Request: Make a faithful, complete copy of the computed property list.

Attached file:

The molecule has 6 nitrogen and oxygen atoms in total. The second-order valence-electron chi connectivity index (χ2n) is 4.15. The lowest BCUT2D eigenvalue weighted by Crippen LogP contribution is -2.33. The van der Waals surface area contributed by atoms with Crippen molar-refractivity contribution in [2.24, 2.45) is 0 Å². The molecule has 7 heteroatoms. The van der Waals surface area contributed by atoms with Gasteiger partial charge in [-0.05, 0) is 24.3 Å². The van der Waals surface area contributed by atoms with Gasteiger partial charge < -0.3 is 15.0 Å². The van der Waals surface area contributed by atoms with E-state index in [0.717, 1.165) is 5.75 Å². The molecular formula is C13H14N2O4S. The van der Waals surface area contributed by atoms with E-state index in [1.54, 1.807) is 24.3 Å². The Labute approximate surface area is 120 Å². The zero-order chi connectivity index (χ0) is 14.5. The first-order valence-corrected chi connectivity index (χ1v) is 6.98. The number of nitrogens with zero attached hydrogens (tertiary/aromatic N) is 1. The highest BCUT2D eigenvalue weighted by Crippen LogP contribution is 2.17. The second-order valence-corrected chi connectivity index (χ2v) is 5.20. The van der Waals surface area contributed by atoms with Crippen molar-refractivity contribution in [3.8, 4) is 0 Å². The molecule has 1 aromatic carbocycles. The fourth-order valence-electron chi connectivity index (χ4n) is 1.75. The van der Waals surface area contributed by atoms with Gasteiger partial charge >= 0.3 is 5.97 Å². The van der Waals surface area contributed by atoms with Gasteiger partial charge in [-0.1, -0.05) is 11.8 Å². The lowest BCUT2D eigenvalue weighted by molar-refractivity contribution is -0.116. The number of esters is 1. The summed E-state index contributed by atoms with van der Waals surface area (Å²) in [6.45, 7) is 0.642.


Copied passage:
The molecule has 6 nitrogen and oxygen atoms in total. The second-order valence-electron chi connectivity index (χ2n) is 4.15. The lowest BCUT2D eigenvalue weighted by Crippen LogP contribution is -2.33. The van der Waals surface area contributed by atoms with Crippen molar-refractivity contribution in [2.24, 2.45) is 0 Å². The molecule has 7 heteroatoms. The van der Waals surface area contributed by atoms with Gasteiger partial charge in [-0.05, 0) is 24.3 Å². The van der Waals surface area contributed by atoms with Gasteiger partial charge < -0.3 is 15.0 Å². The van der Waals surface area contributed by atoms with E-state index in [0.717, 1.165) is 5.75 Å². The molecular formula is C13H14N2O4S. The van der Waals surface area contributed by atoms with E-state index in [1.54, 1.807) is 24.3 Å². The Labute approximate surface area is 120 Å². The zero-order chi connectivity index (χ0) is 14.5. The first-order valence-corrected chi connectivity index (χ1v) is 6.98. The number of nitrogens with zero attached hydrogens (tertiary/aromatic N) is 1. The highest BCUT2D eigenvalue weighted by Crippen LogP contribution is 2.17. The second-order valence-corrected chi connectivity index (χ2v) is 5.20. The van der Waals surface area contributed by atoms with Crippen molar-refractivity contribution in [3.8, 4) is 0 Å². The molecule has 1 aromatic carbocycles. The fourth-order valence-electron chi connectivity index (χ4n) is 1.75. The van der Waals surface area contributed by atoms with Gasteiger partial charge >= 0.3 is 5.97 Å². The van der Waals surface area contributed by atoms with Gasteiger partial charge in [-0.1, -0.05) is 11.8 Å². The lowest BCUT2D eigenvalue weighted by molar-refractivity contribution is -0.116. The number of esters is 1. The summed E-state index contributed by atoms with van der Waals surface area (Å²) in [6.45, 7) is 0.642.